A Registered Replication Report consists of a collection of independently conducted, direct replications of an original study, all of which follow a shared, predetermined protocol. The collection of replications will be published as a single article in Perspectives on Psychological Science, and all researchers contributing replications will be listed as authors. The initial submission will be only the plan (as the results will not have been collected yet), but the final publication will include the following:
- A brief introduction explaining the importance of the original study and the reason why a more precise, cumulative estimate of size and robustness of the reported effect will benefit the field.
- A detailed description of the shared protocol used by all replication teams.
- A figure showing the effect sizes measured by each replication team, along with a meta-analytic estimate of the effect size. (This figure will be generated by the editors, in consultation with experts in meta-analytic techniques.)
- Brief descriptions of the results and analyses for each individual replication attempt (written separately by each replication team).
- A brief discussion of the cumulative findings.
The author of the original article that was the focus of the collected replications will be offered an opportunity to submit a short, peer-reviewed commentary on the Registered Replication Report. The published report will link to more extensive reports from each replicating lab on the Open Science Framework website, and all replicating labs are expected to post the data from their replication attempts. Additional replications completed after the initial registered replication report appears in print should be posted on the Open Science Framework, and those results may be incorporated into a meta-analytic effect size estimate published in Perspectives.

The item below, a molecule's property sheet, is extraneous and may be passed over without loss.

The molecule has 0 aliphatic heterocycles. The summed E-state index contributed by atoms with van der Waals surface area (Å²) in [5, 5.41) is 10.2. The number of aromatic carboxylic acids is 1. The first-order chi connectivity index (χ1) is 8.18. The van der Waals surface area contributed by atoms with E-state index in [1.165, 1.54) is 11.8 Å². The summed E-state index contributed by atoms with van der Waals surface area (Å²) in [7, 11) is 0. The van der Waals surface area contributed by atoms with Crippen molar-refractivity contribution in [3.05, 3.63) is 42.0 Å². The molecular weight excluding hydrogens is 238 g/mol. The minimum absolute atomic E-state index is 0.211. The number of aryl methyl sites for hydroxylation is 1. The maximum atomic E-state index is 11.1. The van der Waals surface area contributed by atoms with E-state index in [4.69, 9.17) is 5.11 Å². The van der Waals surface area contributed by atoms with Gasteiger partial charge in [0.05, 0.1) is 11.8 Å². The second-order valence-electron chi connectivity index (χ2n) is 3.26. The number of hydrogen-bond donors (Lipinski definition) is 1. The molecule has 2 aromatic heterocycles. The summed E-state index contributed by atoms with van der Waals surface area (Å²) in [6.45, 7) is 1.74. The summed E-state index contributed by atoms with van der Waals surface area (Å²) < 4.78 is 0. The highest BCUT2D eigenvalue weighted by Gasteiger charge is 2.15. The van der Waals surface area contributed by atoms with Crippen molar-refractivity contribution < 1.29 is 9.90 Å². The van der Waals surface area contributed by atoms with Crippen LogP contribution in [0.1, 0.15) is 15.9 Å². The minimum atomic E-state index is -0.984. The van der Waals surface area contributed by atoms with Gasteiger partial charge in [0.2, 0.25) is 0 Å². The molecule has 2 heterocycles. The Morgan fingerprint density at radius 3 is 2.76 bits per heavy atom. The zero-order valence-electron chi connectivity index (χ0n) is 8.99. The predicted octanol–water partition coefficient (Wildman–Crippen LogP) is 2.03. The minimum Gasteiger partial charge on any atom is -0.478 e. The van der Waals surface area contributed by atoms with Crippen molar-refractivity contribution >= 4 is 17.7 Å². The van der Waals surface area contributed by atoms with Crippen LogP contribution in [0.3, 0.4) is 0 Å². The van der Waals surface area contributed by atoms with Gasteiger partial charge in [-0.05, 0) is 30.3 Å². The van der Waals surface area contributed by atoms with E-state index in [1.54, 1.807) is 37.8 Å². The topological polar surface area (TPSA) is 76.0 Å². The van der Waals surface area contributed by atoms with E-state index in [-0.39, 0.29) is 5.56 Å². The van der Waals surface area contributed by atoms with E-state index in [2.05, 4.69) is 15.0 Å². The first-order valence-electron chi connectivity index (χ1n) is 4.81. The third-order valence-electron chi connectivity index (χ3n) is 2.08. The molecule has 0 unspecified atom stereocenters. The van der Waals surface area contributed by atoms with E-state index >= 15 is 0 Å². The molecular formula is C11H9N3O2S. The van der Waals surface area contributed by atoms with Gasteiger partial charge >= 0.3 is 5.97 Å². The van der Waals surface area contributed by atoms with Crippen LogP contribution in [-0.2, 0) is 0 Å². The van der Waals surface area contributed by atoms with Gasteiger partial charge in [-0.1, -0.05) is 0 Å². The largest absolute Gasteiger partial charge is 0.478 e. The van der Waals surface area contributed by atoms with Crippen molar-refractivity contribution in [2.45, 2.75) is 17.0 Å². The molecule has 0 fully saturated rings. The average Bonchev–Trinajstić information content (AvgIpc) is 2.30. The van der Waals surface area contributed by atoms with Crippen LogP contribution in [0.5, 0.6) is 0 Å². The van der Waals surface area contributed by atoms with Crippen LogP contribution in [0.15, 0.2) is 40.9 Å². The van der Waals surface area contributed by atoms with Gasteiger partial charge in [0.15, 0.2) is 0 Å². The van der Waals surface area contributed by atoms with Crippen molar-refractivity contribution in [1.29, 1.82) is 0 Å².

The Center for Open Science, with support from the Laura and John Arnold Foundation, has contributed a $250,000 grant to the Registered Replication Report initiative. This fund is dedicated exclusively to providing support for qualified labs that wish to participate in a replication project and can cover costs such as:
- Subject testing fees
- Trained research assistants
- Trained coders
- Expendable materials
- Other materials
- Scan time
- Access to equipment
- Translations of protocols, materials, etc.
- Consulting on meta-analysis for final report or on analysis as a whole
- Programming of experimenter scripts to be used by participating labs
- Programming of analysis scripts in R
Interested researchers will have the opportunity to discuss potential funding with the editors during the replication proposal stage.
Detailed instructions for authors can be found here.
Detailed instructions for reviewers can be found here.
A list of ongoing replication projects and instructions for joining a project can be found here. You can also get announcements and updates from the editors by joining the Registered Replication Report Google group.